If you try to follow the diet, could you please post some delicous inspiring paleo recipes? Would be great ๐Ÿ™‚ ๐Ÿ™‚

    Greetings from the far far side ๐Ÿ˜‰ ๐Ÿ˜‰
    Nina K.

  2. Nina K. Says:

    Me again ๐Ÿ˜‰

    have a question: do you know if squash is healthy – in order to the paleo diet? what is the carb count of hokkaido or butternut squash? i don’t find exact values of that ๐Ÿ™

    Thx so much ๐Ÿ™‚

    Nina K.

  3. Mallory Says:

    good 2nd half, although i disagree with the raw dairy, love it. i dont think carbs are as important as people seem to think they are.

    i wish he would conduct a study on eating disordered individuals(binging to anorexia and in between) fed a HIGHLY(like organ/marrow etc) nutritious paleo diet and see if it doesnt cure them beause it has more than done wonders to meand i dont know how to promote it!

  4. JP Says:


    I’ll post some Paleo-friendly recipes in the coming weeks. ๐Ÿ™‚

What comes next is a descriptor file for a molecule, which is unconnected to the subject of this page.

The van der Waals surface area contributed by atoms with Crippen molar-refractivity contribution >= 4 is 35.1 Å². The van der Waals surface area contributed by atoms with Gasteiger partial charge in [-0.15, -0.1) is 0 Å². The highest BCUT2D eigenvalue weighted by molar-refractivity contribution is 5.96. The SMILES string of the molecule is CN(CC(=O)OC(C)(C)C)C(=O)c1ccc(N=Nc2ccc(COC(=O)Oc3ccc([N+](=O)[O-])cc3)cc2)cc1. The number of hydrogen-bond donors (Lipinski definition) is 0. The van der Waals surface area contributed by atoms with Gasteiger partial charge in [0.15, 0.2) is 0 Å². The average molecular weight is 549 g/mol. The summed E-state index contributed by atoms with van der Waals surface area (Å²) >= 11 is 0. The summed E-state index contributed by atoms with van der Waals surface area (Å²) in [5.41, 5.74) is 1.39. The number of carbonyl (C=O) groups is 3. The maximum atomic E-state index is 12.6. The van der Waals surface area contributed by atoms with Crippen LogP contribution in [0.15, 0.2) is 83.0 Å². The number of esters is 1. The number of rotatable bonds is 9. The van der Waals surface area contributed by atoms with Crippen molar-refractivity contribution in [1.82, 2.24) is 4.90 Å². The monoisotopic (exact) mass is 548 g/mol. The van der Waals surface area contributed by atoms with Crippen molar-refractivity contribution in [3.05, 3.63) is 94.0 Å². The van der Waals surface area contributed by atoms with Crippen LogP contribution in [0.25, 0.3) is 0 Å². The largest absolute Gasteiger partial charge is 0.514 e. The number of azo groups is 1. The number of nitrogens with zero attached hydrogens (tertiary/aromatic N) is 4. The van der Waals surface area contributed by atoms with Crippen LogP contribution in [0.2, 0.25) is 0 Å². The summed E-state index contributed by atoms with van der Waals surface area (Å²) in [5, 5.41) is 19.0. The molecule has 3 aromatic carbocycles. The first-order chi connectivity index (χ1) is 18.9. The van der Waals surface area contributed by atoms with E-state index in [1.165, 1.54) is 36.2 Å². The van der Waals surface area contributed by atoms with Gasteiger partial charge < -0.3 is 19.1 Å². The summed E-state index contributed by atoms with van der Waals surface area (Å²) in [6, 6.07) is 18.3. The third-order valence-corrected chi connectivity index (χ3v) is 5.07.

Re: legumes

    You’ve probably read this column in the past (below). If not, this offers some pretty recent data about the pros and cons.


    I’m not as much of a purist as Dr. Cordain re: dairy. At least not currently. For instance, I’ve recently reported some data that indicates that cultured dairy has a much milder impact on blood sugar and insulin.


    Be well!


  5. JP Says:


    They’re not very low carb. However, they are nutrient dense and contain a fair share of dietary fiber. Their glycemic load is also quite reasonable.



    Be well!


  6. JP Says:


    IMO, one of the best ways to promote it is exactly how you’re doing it: by being a living example! Share your success wherever you can. Together, all our individual voices can make a difference! ๐Ÿ™‚

    Be well!


  7. Nina K. Says:

    Good morning, JP ๐Ÿ˜‰